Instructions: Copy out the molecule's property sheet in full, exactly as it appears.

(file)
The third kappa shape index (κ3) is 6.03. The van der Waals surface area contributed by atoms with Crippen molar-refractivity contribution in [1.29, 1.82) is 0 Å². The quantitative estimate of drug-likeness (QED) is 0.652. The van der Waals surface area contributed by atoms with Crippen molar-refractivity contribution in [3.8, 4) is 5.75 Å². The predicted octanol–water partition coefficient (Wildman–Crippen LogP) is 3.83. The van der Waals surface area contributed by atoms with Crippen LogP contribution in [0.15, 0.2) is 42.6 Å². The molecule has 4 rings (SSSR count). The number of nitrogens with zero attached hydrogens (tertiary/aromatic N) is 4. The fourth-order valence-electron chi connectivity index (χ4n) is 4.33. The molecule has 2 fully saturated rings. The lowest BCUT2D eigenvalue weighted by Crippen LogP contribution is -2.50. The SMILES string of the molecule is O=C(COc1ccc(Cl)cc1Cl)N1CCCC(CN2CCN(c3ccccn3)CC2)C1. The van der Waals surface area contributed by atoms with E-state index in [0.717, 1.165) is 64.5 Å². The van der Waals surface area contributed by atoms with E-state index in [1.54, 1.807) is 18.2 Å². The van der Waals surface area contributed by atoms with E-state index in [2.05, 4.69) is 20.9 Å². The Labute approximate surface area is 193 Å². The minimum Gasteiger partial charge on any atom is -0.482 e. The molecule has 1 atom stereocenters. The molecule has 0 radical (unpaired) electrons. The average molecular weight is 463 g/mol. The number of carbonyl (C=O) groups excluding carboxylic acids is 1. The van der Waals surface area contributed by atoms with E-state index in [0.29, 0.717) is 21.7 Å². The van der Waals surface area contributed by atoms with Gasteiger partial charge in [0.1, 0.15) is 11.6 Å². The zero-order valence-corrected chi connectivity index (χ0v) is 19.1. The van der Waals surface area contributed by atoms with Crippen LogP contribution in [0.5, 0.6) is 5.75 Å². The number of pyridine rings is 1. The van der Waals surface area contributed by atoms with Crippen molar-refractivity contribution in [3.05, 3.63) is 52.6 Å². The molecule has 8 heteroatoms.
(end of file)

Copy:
The third kappa shape index (κ3) is 6.03. The van der Waals surface area contributed by atoms with Crippen molar-refractivity contribution in [1.29, 1.82) is 0 Å². The quantitative estimate of drug-likeness (QED) is 0.652. The van der Waals surface area contributed by atoms with Crippen molar-refractivity contribution in [3.8, 4) is 5.75 Å². The predicted octanol–water partition coefficient (Wildman–Crippen LogP) is 3.83. The van der Waals surface area contributed by atoms with Crippen LogP contribution in [0.15, 0.2) is 42.6 Å². The molecule has 4 rings (SSSR count). The number of nitrogens with zero attached hydrogens (tertiary/aromatic N) is 4. The fourth-order valence-electron chi connectivity index (χ4n) is 4.33. The molecule has 2 fully saturated rings. The lowest BCUT2D eigenvalue weighted by Crippen LogP contribution is -2.50. The SMILES string of the molecule is O=C(COc1ccc(Cl)cc1Cl)N1CCCC(CN2CCN(c3ccccn3)CC2)C1. The van der Waals surface area contributed by atoms with E-state index in [0.717, 1.165) is 64.5 Å². The van der Waals surface area contributed by atoms with E-state index in [1.54, 1.807) is 18.2 Å². The van der Waals surface area contributed by atoms with E-state index in [2.05, 4.69) is 20.9 Å². The Labute approximate surface area is 193 Å². The minimum Gasteiger partial charge on any atom is -0.482 e. The molecule has 1 atom stereocenters. The molecule has 0 radical (unpaired) electrons. The average molecular weight is 463 g/mol. The number of carbonyl (C=O) groups excluding carboxylic acids is 1. The van der Waals surface area contributed by atoms with E-state index in [0.29, 0.717) is 21.7 Å². The van der Waals surface area contributed by atoms with Gasteiger partial charge in [0.1, 0.15) is 11.6 Å². The zero-order valence-corrected chi connectivity index (χ0v) is 19.1. The van der Waals surface area contributed by atoms with Crippen LogP contribution in [0.5, 0.6) is 5.75 Å². The number of pyridine rings is 1. The van der Waals surface area contributed by atoms with Crippen molar-refractivity contribution in [3.05, 3.63) is 52.6 Å². The molecule has 8 heteroatoms.